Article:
France builds on its public water supply trend with Lyon and Bordeaux ditching privatisation

WFD cost recovery
Is the cost recovery principle fit for the future? Photo: Jonas Kim, Pixabay.

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France, a pioneer of water privatisation, has embraced remunicipalisation since January in the cities of Lyon and Bordeaux building on a longterm trend against private sector management of water supplies. Up until the 1980s France had the longest, most extensive, experience of water privatisation in the world. The share of the private sector stood at 32% in 1954, 50% in 1975, and 80% in 2000.

But public anger at soaring water prices in Grenoble, the capital of Isère, a department in the south-east of France, led to the city’s water contract returning to public management in 2001; the mayor had also been found guilty of corruption and misuse of public assets related to the water market concession. Paris retook control of its water management in 2010 and saw the price of water cut by 8% as a result of savings on financial transfers to private companies and their shareholders. Anne Le Strat, then-deputy mayor and president of the new public water operator Eau de Paris, cited Grenoble as an inspiration. In 2017 Eau de Paris received the United Nations Public Service Award.

Many other large French cities followed suit including Rennes, Nice and Montpellier. Now they have been joined by Lyon, in the Auvergne-Rhône-Alpes, and Bordeaux in south-western France. Privatisation often leads to higher prices. And that leads to remunicipalisation, not only in France but also in other Member States.


Lyon, the third most populous city in the country, after Paris and Marseille and the second largest urban area, with some 2.23 million inhabitants, entered into a 30-year contract with Veolia and an inter-municipal distribution company between 1986 and 2014. Then, in 2015, it delegated its water management to a new company, Eau du Grand Lyon, a subsidiary of Veolia, despite the moves to public ownership elsewhere in France and a major campaign in support of remunicipalisation.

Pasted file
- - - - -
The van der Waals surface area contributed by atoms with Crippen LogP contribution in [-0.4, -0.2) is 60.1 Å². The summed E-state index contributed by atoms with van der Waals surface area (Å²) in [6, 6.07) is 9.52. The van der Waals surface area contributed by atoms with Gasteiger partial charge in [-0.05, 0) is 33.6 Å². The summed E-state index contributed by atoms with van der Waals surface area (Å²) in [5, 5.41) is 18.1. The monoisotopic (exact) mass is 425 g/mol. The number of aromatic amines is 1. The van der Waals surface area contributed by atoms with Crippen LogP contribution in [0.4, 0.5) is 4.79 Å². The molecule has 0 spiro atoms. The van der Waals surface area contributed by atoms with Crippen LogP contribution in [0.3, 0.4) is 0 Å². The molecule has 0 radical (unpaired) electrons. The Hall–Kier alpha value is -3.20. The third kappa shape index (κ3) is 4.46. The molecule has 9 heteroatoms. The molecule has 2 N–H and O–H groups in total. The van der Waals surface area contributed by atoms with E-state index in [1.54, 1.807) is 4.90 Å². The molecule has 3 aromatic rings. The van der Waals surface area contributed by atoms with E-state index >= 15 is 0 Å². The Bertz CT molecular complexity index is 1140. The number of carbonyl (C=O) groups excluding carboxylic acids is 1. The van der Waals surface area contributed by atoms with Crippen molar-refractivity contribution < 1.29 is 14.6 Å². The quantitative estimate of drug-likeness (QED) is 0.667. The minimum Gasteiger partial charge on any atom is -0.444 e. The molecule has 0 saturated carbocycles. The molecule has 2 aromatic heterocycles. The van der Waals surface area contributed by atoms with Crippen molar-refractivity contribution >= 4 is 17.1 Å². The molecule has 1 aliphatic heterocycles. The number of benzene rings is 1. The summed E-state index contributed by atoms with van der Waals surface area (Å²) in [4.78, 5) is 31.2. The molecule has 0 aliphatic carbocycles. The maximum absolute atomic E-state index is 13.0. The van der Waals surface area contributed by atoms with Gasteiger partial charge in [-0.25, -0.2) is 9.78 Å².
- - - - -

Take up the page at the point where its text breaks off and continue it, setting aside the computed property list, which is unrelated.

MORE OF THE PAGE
Right to water

However, after the 2020 elections, Lyon lawmakers came out in favour of the resumption of public management of the production and distribution of drinking water. This decision became effective on 1 January 2023 and Eau du Grand Lyon is now a public entity under the name Eau Publique du Grand Lyon. The new company serves 1.3 million users, producing 90 million m³. “Collective management as a common good and the non commercialisation of water resources is an important choice to guarantee the fundamental right of access to quality drinking water for all,” Eau Publique du Grand Lyon stated.

Involvement of users

“This choice promotes a long-term vision of the preservation of the resource. It makes it possible to meet the needs of the territory, by reinforcing investments in equipment, protecting water resources and by anticipating their vulnerability to climate change. It is also a choice at the service of users, who will be involved in decisions.”


In Bordeaux, a 30-year concession contract for water management was signed in 1992. But the city authorities voted not to renew the contract, creating a new public entity, L’Eau Bordeaux Métropole, to manage the area’s drinking water supply, industrial water and sanitation. This has been operational since 1 January 2023. L’Eau Bordeaux Métropole serves 800,000 users, producing 50 million m³ as part of its sustainable management policy.

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